All programs have changed with the times throughout the school's long history of education. For example, information and computer technology are now integrated into every area of study. The institute also continues to offer training in office skills and office suite software: a "staple," Aranda-Suh said.

Partnerships with Business

"Field experience is in all our programs," Aranda-Suh said, with partner companies providing direct, on-site training and experience in live workplace environments. All classes take place at the institute's campus: a building and grounds in the Central Manufacturing District where South Damen Avenue meets West Pershing Road at 2011 W. Pershing Road.

Collaboration with businesses is a critical part of the institute's success, both in terms of placing graduates in jobs and creating programs for skills in high demand, Aranda-Suh said. "Part of the success is having those partners." More than 300 companies work with the institute on these programs, according to the institute's website.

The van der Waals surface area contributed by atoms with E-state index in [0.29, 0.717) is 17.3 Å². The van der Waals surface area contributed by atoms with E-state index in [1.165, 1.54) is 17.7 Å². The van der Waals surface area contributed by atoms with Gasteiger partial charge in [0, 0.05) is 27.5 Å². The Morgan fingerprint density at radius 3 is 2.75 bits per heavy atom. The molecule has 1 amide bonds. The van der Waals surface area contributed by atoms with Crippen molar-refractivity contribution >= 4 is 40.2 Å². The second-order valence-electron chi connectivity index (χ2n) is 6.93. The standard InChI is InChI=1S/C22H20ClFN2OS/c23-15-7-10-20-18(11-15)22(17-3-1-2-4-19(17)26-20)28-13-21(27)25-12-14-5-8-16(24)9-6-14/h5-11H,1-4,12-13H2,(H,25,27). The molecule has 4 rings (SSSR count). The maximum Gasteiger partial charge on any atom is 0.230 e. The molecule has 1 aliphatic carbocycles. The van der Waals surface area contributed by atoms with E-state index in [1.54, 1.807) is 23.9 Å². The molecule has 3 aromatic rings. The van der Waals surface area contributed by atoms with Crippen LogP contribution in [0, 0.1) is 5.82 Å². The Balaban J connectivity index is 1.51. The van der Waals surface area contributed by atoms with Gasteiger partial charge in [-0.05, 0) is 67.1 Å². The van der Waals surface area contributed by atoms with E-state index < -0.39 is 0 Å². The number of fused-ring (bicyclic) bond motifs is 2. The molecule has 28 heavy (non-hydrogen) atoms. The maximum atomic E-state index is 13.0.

National Latino Education Institute Construct poster 2019The National Latino Education Institute's Construct program is one of several that tie training into job placement.This collaboration ties directly into companies' bottom-line interests: "They need a workforce," Aranda-Suh said. "We are seeing more demand than anyone anticipated. Every sector has huge demand and huge opportunity."

A History of Education, Advocacy and Service

The National Latino Education Institute began in 1972 as the Spanish Coalition for Jobs: an advocacy organization that organized and litigated on behalf of victimized workers, winning affirmative action and fair funding agreements with Chicago corporations and civic institutions. "It was a true grassroots coalition," Aranda-Suh said.

As it continued to advocate for fairness in employment, the group started to also offer job services and training, with a focus on "middle-skill jobs" like clerical and office work, Aranda-Suh said.